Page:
FIG. 6 illustrates one non-limiting arrangement of crown and skirt inductors in induction heating station 86 that may be used to uniformly heat the longitudinal length, Lr, of a rail's head that initially has a non-uniform temperature along its length, for example, as previously described above and graphically illustrated in FIG. 3. Movement of rail 90 through the induction heating station is in the +X direction as indicated by the arrow. The line up of inductors in the station, in order from the entry to the exit of the rail is: crown inductor CR1, crown inductor CR2, skirt inductor SK1, and skirt inductor SK2. A typical, but non-limiting length of a crown or skirt inductor may be 1 (one) meter. Utilizing this non-limiting configuration of inductors, with the crown inductor being as described above and illustrated in FIG. 4(a), and the skirt inductor being as described above and illustrated in FIG. 5(a), induction heating of the rail's head is accomplished sequentially in the following order: crown right flank, crown left flank (crown inductor CR1); crown right flank, crown left flank (crown inductor CR2); skirt (skirt inductor SK2); and skirt (skirt inductor SK2). The number and arrangement (for example, the spacing between inductors) of crown and skirt inductors used in a particular application will vary. Generally direct induced heating is limited by the depth of penetration of the induced magnetic field into regions of the rail's head. Induced heat conducts into the interior of the head (referred to as heat “soaking”) as the rail progresses through the induction heating station. Consequently completed cross sectional heating of the rail is based upon a combination of induced heating and soaking that can occur between inductors in the induction heating station. Upon exit from the induction heating station, the rail's head will have a substantially uniform cross sectional temperature along the entire length of the rail as illustrated, for example, by curves C′1 and C′2 in FIG. 3 for points p1 and p2, respectively, in FIG. 1(b). FIG. 8 is one non-limiting example of a cross sectional isotherm (10° K intervals indicated by dashed lines) for a substantially uniformly heated rail head after exiting the induction heating station.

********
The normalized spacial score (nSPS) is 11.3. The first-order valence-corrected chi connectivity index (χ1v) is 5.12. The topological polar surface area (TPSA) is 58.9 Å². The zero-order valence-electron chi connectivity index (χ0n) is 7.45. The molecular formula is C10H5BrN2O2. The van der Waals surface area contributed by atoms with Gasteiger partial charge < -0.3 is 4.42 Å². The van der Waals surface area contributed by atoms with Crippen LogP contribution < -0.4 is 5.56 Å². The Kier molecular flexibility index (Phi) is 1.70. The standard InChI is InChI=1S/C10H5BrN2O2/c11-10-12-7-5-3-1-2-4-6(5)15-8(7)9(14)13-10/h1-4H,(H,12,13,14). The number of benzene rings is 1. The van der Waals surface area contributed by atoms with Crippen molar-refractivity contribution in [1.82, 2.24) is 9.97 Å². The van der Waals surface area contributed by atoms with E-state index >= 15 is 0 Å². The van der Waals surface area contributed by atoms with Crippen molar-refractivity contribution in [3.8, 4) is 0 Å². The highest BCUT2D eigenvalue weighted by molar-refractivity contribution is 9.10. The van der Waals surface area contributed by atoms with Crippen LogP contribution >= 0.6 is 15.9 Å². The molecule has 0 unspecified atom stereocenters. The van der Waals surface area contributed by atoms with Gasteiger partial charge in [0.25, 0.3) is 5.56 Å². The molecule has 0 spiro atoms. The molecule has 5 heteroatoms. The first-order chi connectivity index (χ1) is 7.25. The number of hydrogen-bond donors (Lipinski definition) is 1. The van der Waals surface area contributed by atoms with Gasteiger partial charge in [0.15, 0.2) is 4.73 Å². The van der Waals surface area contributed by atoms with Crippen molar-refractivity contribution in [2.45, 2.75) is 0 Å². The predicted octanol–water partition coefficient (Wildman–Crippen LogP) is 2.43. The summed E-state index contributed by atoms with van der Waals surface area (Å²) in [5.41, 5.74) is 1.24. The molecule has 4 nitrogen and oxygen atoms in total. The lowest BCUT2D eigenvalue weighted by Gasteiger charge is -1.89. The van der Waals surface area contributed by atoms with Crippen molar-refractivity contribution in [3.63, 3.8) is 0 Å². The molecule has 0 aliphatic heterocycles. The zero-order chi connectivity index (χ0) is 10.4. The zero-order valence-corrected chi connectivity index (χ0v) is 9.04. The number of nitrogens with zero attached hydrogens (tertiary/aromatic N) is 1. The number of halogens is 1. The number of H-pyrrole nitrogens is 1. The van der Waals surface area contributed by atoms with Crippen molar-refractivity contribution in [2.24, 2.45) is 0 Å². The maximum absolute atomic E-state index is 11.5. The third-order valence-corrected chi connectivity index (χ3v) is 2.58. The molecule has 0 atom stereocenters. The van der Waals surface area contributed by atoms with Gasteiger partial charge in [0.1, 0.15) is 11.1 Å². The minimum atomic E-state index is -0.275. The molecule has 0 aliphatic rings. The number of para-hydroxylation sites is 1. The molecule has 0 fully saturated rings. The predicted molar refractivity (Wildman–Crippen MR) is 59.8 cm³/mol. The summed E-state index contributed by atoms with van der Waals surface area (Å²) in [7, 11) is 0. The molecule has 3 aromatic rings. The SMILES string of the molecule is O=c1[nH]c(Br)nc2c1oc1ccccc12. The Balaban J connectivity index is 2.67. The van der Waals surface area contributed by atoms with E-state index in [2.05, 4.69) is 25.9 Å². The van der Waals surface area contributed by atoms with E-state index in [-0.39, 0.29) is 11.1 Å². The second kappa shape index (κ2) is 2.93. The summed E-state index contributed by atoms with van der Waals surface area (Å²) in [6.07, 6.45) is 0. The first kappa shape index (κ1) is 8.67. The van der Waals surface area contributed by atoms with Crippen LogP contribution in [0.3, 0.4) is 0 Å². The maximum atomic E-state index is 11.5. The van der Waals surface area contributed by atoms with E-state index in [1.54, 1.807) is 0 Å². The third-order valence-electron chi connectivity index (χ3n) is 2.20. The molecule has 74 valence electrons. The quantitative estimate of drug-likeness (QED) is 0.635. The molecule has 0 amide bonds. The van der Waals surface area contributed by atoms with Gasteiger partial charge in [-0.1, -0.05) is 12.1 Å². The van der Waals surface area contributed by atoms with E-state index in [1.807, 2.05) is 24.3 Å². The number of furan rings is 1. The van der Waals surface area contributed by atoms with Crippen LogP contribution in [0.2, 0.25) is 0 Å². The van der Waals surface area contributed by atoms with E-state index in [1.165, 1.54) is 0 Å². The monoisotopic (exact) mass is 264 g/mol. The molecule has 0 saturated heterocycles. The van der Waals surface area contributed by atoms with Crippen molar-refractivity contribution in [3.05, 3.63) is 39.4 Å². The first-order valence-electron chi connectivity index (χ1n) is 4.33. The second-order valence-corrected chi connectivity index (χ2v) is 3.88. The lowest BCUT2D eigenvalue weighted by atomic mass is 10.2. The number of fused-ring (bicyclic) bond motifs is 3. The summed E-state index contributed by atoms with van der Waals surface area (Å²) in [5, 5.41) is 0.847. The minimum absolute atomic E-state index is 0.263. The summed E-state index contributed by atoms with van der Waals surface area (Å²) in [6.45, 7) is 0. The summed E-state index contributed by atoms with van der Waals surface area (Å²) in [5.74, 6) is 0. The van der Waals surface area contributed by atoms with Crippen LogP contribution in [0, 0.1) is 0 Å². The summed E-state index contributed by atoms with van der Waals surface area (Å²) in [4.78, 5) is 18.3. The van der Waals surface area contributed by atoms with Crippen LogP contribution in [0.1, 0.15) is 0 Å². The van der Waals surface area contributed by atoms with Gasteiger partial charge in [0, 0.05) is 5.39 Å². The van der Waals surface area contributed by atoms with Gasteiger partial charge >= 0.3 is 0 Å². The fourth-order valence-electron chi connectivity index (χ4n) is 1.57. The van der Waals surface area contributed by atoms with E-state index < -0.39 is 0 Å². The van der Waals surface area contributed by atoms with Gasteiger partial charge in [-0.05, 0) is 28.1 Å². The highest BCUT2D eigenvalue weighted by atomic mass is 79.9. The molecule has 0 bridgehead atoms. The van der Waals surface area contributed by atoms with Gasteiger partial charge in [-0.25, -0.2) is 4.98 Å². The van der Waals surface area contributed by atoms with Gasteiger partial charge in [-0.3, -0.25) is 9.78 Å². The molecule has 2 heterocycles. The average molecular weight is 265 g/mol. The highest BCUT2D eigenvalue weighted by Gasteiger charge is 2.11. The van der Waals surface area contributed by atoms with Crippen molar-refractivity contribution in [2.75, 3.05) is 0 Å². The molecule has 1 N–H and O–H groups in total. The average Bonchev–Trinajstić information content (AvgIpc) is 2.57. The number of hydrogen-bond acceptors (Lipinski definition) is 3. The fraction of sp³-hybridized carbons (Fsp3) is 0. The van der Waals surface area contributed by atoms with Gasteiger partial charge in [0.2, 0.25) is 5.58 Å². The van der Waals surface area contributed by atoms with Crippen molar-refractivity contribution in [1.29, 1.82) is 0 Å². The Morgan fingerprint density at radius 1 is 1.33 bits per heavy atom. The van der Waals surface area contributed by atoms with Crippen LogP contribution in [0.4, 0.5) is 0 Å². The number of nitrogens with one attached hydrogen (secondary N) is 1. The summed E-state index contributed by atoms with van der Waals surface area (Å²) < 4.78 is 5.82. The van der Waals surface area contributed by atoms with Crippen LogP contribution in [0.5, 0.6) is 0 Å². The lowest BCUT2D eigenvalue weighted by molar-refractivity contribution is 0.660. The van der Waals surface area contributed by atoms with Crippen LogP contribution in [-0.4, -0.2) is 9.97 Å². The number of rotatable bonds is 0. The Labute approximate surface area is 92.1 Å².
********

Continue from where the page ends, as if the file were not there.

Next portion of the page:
Each inductor in the induction heating station is supplied ac power from one or more suitable power sources. As required for a particular application, each inductor may be supplied power from a separate source, or a group of inductors may be supplied power from a single source. Power may be supplied directly from the source, or via intermediate circuit components, such as a voltage drop transformer, or power matching transformer. The magnitude of output power (voltage) from a source to an inductor may be kept constant or varied during the induction heating process. The electrical frequency of the output from a source to an inductor may be kept constant or varied during the induction heating process, for example, to vary the depth of penetration of magnetic flux into the region of the rail's head.